Much of our work involves energy studies and retrofits to commercial buildings. We find a variety of systems on these projects, from the original pneumatic systems installed years ago to the latest DDC systems that are part of an integrated system. Because of this, we are often in a position to advise owners about upgrading both pneumatic and older DDC systems. The cost to upgrade these systems is significant, and owners demand to know the benefits of upgrading in terms of reduced energy expense, improved comfort, and better tools for operations. 

The challenge is that simply upgrading from pneumatic to DDC will not necessarily save energy; in fact, since DDC controls are more accurate, they can actually use more energy. The solution is to use the new control sequences for systems optimization that can readily result in significant energy efficiency. A few examples of these sequences include improved scheduling, economizer control, static pressure, and discharge air reset.

For VAV terminals, the use of DDC allows for better occupancy control; for reheat boxes it allows the ability to utilize different minimum flow settings for heating and cooling. In addition to saving energy, networked control systems are an essential tool for better building operations, allowing operators to see what is going on in the space from any place where there is an internet connection. 

Renovation complications

Of course, upgrading the controls on a mechanical system is a lot like renovating an old house. It isn’t so hard to tell when to start making changes but often hard to know when to stop. While there is rarely a question about replacing pneumatic logic, receiver controllers, indicators, and transmitters, on many projects, it is tempting to leave in existing pneumatic valves and damper actuators. We generally recommend replacing pneumatic actuators with new electronic actuators. These devices have become highly reliable and provide accurate feedback for improved control. For control valves, we usually will retrofit butterfly valves with new actuators, but it is generally better to replace older globe valves.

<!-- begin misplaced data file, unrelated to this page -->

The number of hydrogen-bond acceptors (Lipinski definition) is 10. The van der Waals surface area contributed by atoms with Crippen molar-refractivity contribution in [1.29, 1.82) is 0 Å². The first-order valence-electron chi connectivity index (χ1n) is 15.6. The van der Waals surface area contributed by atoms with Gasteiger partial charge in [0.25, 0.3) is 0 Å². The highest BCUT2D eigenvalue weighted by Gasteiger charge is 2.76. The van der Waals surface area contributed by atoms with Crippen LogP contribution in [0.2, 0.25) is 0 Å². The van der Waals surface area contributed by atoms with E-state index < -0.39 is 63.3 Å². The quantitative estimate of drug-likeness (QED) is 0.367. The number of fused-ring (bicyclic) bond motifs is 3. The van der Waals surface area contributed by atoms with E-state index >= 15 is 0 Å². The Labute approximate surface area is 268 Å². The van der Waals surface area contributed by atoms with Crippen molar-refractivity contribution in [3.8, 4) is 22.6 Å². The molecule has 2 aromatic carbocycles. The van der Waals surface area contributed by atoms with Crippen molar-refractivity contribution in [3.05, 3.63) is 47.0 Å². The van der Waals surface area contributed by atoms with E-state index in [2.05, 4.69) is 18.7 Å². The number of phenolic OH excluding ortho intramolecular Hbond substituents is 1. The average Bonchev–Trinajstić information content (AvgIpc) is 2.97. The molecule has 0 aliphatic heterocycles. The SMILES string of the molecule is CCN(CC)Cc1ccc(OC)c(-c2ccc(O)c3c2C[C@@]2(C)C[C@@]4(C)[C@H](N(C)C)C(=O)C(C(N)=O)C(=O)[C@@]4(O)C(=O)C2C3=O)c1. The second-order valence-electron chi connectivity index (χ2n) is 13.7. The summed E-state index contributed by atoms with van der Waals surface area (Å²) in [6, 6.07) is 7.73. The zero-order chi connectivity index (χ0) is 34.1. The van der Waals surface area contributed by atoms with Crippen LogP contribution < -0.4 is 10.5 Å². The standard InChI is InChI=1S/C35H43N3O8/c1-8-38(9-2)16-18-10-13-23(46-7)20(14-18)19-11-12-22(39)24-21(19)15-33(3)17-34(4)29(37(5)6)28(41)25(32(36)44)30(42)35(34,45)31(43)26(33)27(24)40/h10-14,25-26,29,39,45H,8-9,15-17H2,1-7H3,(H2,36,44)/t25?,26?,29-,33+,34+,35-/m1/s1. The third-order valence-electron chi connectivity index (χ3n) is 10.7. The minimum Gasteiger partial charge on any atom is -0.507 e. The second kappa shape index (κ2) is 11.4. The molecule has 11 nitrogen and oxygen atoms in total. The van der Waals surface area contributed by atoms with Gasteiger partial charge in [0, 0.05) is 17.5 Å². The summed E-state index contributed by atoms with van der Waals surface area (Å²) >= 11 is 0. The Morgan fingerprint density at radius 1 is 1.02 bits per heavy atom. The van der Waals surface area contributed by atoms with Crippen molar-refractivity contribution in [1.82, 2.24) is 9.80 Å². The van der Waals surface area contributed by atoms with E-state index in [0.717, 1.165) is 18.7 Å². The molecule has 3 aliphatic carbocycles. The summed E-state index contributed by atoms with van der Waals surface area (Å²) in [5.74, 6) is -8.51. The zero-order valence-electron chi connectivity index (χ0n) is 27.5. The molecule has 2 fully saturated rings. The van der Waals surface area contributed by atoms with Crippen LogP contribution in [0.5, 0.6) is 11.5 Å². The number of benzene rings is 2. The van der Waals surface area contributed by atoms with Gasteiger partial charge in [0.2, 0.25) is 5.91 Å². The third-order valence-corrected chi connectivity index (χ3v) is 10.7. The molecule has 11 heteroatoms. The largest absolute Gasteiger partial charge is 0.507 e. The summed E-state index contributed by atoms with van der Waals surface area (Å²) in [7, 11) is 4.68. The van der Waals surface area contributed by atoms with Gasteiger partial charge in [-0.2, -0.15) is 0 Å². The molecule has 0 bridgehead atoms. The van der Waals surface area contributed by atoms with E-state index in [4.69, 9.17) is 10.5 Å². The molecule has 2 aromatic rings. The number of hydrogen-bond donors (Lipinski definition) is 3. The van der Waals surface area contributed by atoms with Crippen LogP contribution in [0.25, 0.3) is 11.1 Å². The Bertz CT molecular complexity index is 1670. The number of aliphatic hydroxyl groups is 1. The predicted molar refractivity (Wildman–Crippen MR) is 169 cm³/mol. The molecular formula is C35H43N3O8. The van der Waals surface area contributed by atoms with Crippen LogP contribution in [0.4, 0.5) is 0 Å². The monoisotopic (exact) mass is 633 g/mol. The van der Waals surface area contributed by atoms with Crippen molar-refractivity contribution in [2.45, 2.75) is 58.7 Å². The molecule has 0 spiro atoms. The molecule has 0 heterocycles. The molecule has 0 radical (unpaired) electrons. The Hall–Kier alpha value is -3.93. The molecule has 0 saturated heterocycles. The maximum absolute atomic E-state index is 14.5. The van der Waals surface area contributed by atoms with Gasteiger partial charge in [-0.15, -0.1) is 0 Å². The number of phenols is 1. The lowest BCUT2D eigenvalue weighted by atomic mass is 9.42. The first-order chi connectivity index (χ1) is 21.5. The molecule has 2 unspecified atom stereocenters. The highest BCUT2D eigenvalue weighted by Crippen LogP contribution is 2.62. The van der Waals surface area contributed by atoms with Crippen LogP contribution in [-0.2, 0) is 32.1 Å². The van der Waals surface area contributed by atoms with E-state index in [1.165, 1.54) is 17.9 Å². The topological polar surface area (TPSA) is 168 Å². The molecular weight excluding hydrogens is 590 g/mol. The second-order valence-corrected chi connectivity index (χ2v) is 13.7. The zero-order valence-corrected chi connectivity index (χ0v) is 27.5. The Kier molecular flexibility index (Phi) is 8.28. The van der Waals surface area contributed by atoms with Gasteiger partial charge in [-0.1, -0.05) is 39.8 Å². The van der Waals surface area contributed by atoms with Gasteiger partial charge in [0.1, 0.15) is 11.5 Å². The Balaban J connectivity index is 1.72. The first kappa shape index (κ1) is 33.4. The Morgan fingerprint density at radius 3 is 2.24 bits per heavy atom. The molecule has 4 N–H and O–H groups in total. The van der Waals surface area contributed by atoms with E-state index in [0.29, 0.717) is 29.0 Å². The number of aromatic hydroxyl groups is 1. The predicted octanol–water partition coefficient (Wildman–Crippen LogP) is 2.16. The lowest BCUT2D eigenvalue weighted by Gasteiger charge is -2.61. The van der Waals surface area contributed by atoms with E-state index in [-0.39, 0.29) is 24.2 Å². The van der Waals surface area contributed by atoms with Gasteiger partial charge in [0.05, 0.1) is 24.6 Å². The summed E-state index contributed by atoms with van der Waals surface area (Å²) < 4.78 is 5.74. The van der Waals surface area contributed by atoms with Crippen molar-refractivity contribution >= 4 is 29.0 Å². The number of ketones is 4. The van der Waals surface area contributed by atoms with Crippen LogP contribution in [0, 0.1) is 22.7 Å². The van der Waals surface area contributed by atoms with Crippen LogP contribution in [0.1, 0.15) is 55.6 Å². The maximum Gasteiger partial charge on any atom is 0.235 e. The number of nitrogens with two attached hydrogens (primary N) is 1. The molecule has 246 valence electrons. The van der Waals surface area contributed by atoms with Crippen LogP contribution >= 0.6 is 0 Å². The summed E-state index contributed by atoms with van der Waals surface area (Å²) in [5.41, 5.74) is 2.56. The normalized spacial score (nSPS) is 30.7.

One of the biggest challenges is the decision about what to do with VAV boxes. Leaving the boxes with pneumatic controls makes it impossible to properly optimize systems and have good visibility into what is going on in the space. Retrofitting is expensive, though, since it requires new controllers, power, network connection, new thermostats, control valve, and rebalancing at least at the box. 

While some boxes can readily be converted to DDC, we find some older boxes are not able to accept new DDC controls due to the use of integrated actuators, no flow sensing, or the use of mechanical volume regulators. Even boxes that can readily accept a new DDC controller are often in such poor condition that they are problematic. When doing a retrofit, we typically recommend either having an allowance to repair boxes or (ideally) planning to replace the boxes when upgrading the controls. 

 A new control system is likely to provide numerous benefits for improved operations of an existing building, but a new control system coupled with systems that are redesigned for efficient operations can result in better comfort, operability, and energy savings that can rapidly pay for the investment.